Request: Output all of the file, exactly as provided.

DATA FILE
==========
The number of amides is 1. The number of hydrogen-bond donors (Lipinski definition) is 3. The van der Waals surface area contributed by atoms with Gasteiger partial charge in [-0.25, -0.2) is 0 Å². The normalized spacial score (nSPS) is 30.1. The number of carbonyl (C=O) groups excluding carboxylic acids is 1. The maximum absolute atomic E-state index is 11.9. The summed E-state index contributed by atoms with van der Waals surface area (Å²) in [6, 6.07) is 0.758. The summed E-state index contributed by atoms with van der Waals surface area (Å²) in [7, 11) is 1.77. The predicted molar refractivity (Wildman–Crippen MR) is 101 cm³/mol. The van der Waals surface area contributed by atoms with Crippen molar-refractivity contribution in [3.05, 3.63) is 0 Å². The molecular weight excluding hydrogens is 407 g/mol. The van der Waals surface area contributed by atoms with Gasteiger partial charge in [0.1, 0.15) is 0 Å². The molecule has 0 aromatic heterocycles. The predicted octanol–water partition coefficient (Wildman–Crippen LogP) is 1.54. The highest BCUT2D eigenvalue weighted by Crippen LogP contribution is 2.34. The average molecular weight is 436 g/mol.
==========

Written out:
The number of amides is 1. The number of hydrogen-bond donors (Lipinski definition) is 3. The van der Waals surface area contributed by atoms with Gasteiger partial charge in [-0.25, -0.2) is 0 Å². The normalized spacial score (nSPS) is 30.1. The number of carbonyl (C=O) groups excluding carboxylic acids is 1. The maximum absolute atomic E-state index is 11.9. The summed E-state index contributed by atoms with van der Waals surface area (Å²) in [6, 6.07) is 0.758. The summed E-state index contributed by atoms with van der Waals surface area (Å²) in [7, 11) is 1.77. The predicted molar refractivity (Wildman–Crippen MR) is 101 cm³/mol. The van der Waals surface area contributed by atoms with Crippen molar-refractivity contribution in [3.05, 3.63) is 0 Å². The molecular weight excluding hydrogens is 407 g/mol. The van der Waals surface area contributed by atoms with Gasteiger partial charge in [0.1, 0.15) is 0 Å². The molecule has 0 aromatic heterocycles. The predicted octanol–water partition coefficient (Wildman–Crippen LogP) is 1.54. The highest BCUT2D eigenvalue weighted by Crippen LogP contribution is 2.34. The average molecular weight is 436 g/mol.